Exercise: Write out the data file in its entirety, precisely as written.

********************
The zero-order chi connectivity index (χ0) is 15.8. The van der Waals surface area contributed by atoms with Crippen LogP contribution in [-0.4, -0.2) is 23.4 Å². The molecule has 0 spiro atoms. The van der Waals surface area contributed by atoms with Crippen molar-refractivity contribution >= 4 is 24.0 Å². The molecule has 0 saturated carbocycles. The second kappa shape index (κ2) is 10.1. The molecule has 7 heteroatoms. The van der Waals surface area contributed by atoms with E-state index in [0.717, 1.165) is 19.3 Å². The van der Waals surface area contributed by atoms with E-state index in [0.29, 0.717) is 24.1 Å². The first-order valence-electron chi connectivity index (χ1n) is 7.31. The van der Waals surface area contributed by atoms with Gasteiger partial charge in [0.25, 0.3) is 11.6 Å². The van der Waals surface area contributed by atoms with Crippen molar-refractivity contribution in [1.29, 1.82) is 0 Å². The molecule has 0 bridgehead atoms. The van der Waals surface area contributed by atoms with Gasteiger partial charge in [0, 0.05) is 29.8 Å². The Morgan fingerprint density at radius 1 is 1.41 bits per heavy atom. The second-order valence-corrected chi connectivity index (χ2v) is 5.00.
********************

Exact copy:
The zero-order chi connectivity index (χ0) is 15.8. The van der Waals surface area contributed by atoms with Crippen LogP contribution in [-0.4, -0.2) is 23.4 Å². The molecule has 0 spiro atoms. The van der Waals surface area contributed by atoms with Crippen molar-refractivity contribution >= 4 is 24.0 Å². The molecule has 0 saturated carbocycles. The second kappa shape index (κ2) is 10.1. The molecule has 7 heteroatoms. The van der Waals surface area contributed by atoms with E-state index in [0.717, 1.165) is 19.3 Å². The van der Waals surface area contributed by atoms with E-state index in [0.29, 0.717) is 24.1 Å². The first-order valence-electron chi connectivity index (χ1n) is 7.31. The van der Waals surface area contributed by atoms with Gasteiger partial charge in [0.25, 0.3) is 11.6 Å². The van der Waals surface area contributed by atoms with Crippen molar-refractivity contribution in [1.29, 1.82) is 0 Å². The molecule has 0 bridgehead atoms. The van der Waals surface area contributed by atoms with Gasteiger partial charge in [0, 0.05) is 29.8 Å². The Morgan fingerprint density at radius 1 is 1.41 bits per heavy atom. The second-order valence-corrected chi connectivity index (χ2v) is 5.00.